I’m from L.A. and I grew up listening to Nipsey Hu...

I’m from L.A. and I grew up listening to Nipsey Hussle. We should remember him for more than music.

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By Adam Mahoney

Nipsey Hussle was Los Angeles. He wasn’t a Kardashian or a vlogger, or the type to post his dinner plate from Nobu on Instagram. Instead, Nipsey exemplified LA in a way that only fellow Angelenos could truly appreciate. Hussle embodied what it meant to be part of a community and to set an example for his peers, while recognizing his ability to alter his life trajectory and become successful. He also showed a generation what contemporary Black love could look like in a time in which it has been highly scrutinized. But above all else, Nipsey Hussle was an educator who never failed to show the Black community love and support.  

Ermias Davidson Asghedom — the rapper, businessman and community activist who’s better known as Nipsey Hussle — was shot and killed a few weeks ago on Sunday, March 31, in front of his own Marathon Clothing Store. The store is in his hometown of Los Angeles on the corner of Crenshaw and Slauson. He was only 33 years old. Hussle is survived by by his three children and long-time girlfriend, actress Lauren London.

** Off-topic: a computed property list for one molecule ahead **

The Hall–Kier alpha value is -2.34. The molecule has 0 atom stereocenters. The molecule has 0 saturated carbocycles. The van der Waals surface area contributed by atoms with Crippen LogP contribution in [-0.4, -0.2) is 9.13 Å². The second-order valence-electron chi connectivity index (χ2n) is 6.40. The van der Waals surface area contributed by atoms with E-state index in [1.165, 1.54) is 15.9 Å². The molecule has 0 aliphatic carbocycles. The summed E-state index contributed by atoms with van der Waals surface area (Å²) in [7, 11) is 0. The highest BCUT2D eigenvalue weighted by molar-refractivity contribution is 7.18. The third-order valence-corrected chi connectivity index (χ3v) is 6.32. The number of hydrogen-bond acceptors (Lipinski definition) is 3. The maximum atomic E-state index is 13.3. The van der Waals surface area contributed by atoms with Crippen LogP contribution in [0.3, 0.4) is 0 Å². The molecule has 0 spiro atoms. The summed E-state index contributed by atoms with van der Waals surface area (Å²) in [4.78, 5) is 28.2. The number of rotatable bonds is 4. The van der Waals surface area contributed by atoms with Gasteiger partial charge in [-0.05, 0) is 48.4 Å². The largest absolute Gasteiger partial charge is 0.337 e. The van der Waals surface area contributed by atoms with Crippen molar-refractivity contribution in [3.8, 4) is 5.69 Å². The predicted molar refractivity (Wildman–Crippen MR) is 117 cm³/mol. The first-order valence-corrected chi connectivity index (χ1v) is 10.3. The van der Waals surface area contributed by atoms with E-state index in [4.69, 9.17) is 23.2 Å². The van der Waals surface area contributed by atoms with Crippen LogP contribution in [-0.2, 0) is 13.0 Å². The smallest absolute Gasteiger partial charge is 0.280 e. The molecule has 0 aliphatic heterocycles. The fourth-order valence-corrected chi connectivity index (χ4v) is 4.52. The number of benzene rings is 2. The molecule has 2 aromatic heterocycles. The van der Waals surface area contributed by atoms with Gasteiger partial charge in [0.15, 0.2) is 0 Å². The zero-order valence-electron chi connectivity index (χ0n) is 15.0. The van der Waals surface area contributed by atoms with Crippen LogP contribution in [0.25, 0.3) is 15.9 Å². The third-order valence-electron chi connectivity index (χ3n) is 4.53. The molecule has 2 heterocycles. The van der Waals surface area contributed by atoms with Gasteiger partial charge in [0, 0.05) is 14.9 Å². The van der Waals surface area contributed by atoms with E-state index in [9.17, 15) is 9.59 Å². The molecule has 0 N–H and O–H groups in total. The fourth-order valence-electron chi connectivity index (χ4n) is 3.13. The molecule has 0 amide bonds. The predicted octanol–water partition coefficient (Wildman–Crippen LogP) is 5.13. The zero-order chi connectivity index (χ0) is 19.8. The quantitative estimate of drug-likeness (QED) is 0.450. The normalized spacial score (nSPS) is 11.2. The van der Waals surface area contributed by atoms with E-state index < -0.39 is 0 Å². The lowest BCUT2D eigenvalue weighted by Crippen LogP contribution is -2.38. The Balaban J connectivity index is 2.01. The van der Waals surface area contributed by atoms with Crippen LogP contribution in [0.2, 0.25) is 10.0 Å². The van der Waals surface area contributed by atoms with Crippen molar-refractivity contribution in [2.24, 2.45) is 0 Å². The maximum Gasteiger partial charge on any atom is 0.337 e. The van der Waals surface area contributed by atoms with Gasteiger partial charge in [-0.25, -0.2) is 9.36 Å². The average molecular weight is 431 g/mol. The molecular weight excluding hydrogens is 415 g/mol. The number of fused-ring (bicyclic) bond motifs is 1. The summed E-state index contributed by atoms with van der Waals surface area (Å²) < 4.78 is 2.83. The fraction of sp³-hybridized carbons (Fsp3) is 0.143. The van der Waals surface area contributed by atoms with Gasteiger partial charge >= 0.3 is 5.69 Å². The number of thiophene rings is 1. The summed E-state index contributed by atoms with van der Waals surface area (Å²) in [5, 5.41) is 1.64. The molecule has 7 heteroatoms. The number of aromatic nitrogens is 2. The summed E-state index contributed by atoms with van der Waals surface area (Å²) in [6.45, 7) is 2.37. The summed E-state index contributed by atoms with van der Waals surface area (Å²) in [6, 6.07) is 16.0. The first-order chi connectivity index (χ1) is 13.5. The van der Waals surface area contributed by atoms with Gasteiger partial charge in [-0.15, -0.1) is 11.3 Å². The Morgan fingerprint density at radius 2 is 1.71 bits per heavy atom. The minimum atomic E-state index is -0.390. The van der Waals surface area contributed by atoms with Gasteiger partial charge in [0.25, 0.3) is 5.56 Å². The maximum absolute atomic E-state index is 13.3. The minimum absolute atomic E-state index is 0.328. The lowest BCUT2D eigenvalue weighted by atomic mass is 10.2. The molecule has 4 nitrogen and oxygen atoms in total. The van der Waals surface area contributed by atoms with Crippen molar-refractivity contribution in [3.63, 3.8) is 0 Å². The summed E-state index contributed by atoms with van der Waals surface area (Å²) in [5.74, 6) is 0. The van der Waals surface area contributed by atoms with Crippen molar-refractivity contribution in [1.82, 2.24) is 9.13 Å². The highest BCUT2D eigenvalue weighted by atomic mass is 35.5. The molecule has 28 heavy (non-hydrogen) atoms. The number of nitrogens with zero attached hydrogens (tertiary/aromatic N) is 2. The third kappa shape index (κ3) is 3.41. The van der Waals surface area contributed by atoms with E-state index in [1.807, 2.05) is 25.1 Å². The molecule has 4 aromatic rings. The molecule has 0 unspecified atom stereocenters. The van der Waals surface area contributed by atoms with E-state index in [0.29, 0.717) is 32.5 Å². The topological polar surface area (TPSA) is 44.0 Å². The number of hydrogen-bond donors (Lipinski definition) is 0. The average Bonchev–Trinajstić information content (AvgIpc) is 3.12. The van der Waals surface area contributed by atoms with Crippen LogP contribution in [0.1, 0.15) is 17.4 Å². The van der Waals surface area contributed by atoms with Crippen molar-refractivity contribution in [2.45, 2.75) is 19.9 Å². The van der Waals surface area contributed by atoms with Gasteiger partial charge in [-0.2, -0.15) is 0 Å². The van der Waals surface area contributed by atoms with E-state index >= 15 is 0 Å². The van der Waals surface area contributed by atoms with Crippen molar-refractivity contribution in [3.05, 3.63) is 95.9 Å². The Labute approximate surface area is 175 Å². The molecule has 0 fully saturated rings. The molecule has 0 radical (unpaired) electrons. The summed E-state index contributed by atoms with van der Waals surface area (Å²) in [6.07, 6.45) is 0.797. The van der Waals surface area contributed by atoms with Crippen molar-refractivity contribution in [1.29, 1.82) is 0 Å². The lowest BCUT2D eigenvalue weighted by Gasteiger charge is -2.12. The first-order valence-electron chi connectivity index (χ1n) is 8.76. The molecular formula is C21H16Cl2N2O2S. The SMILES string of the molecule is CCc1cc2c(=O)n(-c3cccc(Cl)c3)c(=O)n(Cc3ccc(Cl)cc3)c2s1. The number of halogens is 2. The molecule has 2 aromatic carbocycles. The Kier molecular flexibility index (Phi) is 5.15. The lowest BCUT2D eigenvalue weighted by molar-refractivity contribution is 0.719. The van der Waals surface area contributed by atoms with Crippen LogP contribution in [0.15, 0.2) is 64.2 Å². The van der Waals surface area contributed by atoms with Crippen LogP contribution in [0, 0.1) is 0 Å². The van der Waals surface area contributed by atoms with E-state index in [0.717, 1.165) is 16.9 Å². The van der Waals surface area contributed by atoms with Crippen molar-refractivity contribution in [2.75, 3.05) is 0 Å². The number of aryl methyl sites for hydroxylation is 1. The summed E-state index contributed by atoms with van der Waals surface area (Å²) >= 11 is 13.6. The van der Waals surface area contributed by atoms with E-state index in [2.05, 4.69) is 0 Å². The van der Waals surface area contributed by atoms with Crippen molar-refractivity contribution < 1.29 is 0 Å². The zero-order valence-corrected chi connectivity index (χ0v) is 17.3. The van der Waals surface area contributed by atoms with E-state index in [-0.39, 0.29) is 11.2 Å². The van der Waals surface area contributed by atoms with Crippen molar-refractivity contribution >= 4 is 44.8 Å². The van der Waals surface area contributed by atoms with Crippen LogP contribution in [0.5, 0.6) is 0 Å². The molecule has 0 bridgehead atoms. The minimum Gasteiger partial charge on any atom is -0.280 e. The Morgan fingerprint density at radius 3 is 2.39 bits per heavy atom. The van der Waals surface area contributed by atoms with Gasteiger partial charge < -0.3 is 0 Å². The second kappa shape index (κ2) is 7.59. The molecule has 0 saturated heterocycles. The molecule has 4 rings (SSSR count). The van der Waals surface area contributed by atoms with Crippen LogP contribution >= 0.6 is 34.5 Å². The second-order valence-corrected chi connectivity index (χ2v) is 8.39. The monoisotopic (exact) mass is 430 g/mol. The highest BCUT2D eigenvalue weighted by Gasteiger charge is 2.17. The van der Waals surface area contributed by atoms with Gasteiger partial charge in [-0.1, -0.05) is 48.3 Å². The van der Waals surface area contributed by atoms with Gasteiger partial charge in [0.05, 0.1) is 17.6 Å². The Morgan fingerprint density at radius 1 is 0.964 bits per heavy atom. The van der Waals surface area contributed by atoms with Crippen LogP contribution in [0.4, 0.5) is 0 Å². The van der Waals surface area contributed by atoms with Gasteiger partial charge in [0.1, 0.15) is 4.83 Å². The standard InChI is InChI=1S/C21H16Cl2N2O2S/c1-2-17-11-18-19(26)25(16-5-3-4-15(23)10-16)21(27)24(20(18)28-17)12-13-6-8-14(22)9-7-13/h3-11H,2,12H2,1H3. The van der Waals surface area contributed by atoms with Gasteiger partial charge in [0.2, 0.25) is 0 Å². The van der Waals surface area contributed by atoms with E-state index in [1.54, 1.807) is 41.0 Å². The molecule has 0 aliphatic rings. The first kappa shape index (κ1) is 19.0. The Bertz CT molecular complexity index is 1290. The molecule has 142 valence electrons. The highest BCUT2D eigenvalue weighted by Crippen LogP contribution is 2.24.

Nipsey Hussle Made Music and Money on his Own Terms

Nipsey Hussle was most well known for being an artist whose catalog includes 13 mixtapes and one Grammy-nominated Album, titled Victory Lap. His music inspired people of all ages and became a staple in the LA music scene. He worked with artists like YG, Snoop Dogg, Kendrick Lamar and Dom Kennedy to produce LA party classics like “You Broke” and “Snitches Ain’t.” Not only was Hussle able to connect with his audience in a purely entertainment-driven fashion; he was also able to produce thought-provoking works that left his fans encouraged, motivated and always wanting more, with the likes of “Hussle & Motivate” and most infamously “FDT.” On top of all that, Nipsey Hussle was able to sustain himself and his family by retaining ownership of all his masters and persisting as an independent artist for nearly a decade. As a result, he maximized the amount of money in his pockets, much of which he put back into his own community.

I first had the opportunity to listen to Nipsey’s music as a wide-eyed seventh grader in Carson, CA, about 10 miles away from where Nipsey called home in South LA. Of course, his music went over my head at the time, but later on in high school I was finally able to appreciate his genius as a musician, as well as his dedication and selflessness. Nipsey Hussle taught me to stay the course, appreciate my family, friends, and community and dedicate myself to whatever I thought was going to help me better my own life trajectory and my family’s.

Even as a Well-Known Member of the Crips Gang, Hustle Pumped Resources into his Community